FEAR – COURAGE - PANIC
Updated: Oct 2
"Courage is doing what you’re afraid to do.
There can be no courage unless you’re scared.”
Eddie Rickenbacker – WWI Ace
The adventures of a full moon paddle
It was during the last GM/CD adventure that Gar suggested a future full-moon paddle down the Withlacoochee River. Recognizing it as a worthy adventure, I wasn’t going to let it go.
We scheduled a June 4 launch, when the sun would set at 8:30 PM and the moon rise at 9:30 PM, which would make for little paddling in total darkness. Thunderstorms required a postponement until the next evening. No problem for retired senior citizens on social security, except the moon rising wouldn’t be until 10:30 PM, a time when most of us seniors are in bed asleep. Floating a tree lined river, we weren’t sure when we would get to enjoy the moon’s reflection. Good or bad, it would make for an hour more paddling in total darkness.
It is said that humans have three innate fears: darkness, water, and heights. Add the imagined ones of monsters and ghosts, absent the heights, and we were in a target-rich environment in pursuit of an adventure.
What is an adventure? The best explanation I ever heard was one my youngest son gave his daughters as we readied to hike the “Crack in the Ground” volcanic fissure in Oregon. Cora asked, “Am I going to have fun?” Her dad answered, “We are going on an adventure, you can tell me if it was fun when it’s over?”
It was dusk when we launched our canoe and kayak into the alligator-infested Withlacoochee River. In the fading light, we could see the reptiles hunting for dinner. They resembled monsters.
An hour later it was nearly pitch black. Gar, having been an airplane pilot for forty years, and I, having been a boat operator on Lake Superior and in the Everglades for eleven years, was accustomed to nighttime navigation without headlights. For Mar and Dar, this was going to be a new experience.
The ten miles of the river we were paddling is virtually uninhabited, making for magnificent night skies. There were but only a few sections of the river that were somewhat braided, meaning a paddler might unknowingly enter a dead-end or shallow waterway. And so it was that GM found one, becoming hung up in the shallow water. Could they free themselves without having to wade amongst the many pairs of reflecting white eyes? Rocking back and forth, along with pushing with their paddles, careful not to break one, they were able to back their kayak out. I would later learn that for Mar, the adventure was becoming less fun. Her previously jubilant voice now sounded of concern, which was confirmed when she said, “I’m ready for this to be over.” Beyond the point of no return, we paddled on.
Three types of sounds
If you think about it, there are only three types of sounds: earth sounds, nature sounds, and man made sounds. In the beginning, there were only earth sounds, followed by nature sounds. Eons later, man made sounds would dominate much of the civilized soundscape. This realization did not come to me until I was a ranger at Isle Royale National Park and I touch on it in Protecting National Parks. But here, once again on this magnificent river, its canopy sprinkled with sparkling stars, I could enjoy nature’s symphony; so loud that I had to raise my voice to talk with my boat mate.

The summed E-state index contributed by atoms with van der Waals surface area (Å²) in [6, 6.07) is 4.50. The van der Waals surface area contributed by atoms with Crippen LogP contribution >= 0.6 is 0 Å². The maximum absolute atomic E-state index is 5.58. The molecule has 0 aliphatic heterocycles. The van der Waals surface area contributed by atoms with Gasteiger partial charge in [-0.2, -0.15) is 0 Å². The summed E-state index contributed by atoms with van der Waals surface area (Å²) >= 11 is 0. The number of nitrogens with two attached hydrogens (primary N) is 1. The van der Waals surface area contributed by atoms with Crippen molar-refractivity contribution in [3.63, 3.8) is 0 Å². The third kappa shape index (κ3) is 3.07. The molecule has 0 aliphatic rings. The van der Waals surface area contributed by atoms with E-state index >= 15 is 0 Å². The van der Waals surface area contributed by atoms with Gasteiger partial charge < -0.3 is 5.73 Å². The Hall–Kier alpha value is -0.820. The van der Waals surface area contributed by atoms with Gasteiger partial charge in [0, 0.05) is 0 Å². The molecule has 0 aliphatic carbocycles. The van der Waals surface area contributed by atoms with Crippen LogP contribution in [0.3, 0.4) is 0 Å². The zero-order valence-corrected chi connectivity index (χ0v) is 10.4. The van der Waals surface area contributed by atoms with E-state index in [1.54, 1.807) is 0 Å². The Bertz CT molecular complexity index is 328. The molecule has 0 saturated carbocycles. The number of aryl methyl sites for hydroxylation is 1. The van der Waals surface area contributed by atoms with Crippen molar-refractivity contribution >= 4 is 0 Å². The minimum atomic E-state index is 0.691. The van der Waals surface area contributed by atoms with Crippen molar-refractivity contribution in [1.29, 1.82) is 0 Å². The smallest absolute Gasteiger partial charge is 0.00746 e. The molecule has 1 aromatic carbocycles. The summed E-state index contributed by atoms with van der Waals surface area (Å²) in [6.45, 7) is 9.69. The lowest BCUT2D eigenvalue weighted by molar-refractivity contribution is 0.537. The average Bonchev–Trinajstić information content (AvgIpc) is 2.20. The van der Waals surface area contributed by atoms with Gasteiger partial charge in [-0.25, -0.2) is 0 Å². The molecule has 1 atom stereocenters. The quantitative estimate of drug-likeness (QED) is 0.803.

Fear sets in on the Withlacoochee River
The Withlacoochee River, born in the Green Swamp, is a designated Florida Paddling Trail that is 76 miles in length and flows north into the Gulf of Mexico. During the Second Seminole War, it formed a natural barrier. During our paddle, we would cross where the ‘Battle of the Withlacoochee’ occurred, which pitted 250 warriors against 750 soldiers. Perhaps the loud nature sounds were really the screams of ghosts, casualties of that battle.
Mar’s tone suggested she was wrestling with fear; Dar concealed hers. In my thirty-eight years of law enforcement, I had been where they were. In Villains-Victims-Victors, I write about it. Learning to manage fear began in the academy and continued into the field. As an MSP dog handler, K9 Cisco and I tracked armed felons in the darkness. There, I made darkness my friend and learned to use my flashlight sparsely, something that is counter-intuitive. As I discuss in Battling Drug Dealers, working undercover in the devil’s den was another place that can test one’s mettle. There you must not only manage it but conceal it. Like, unknown to me, Dar was doing so well in the darkness. Being in the dark with swamp creatures was something I had become comfortable with as a ranger in the Everglades. No sane person is fearless. While I’m pretty comfortable in the water and with darkness, heights are a different matter.
While courage can be a positive byproduct of fear, panic is the opposite. In a panic, we are useless. In Protecting National Parks, I tell how panic knocked at my door more than once while a ranger at Isle Royale. For me, boat operation on Lake Superior in rough seas with no visibility nearly became my Waterloo. Thwarting panic became a personal accomplishment of mine.
Three hours into the paddle, the nearly full moon rose above the tree-lined river and graced us with its reflected light. The goal of our adventure had been met.
Sometimes it takes courage to manage fear
When the adventure was all said and over with, I learned that Mar and Dar had been out of their comfort zone. While panic may have knocked at their door, they did not allow it in. managing their FEAR, they demonstrated COURAGE. If you ask them if it was a fun adventure, I think they would say yes, adding that they did not plan to do it again.
For me, I just might.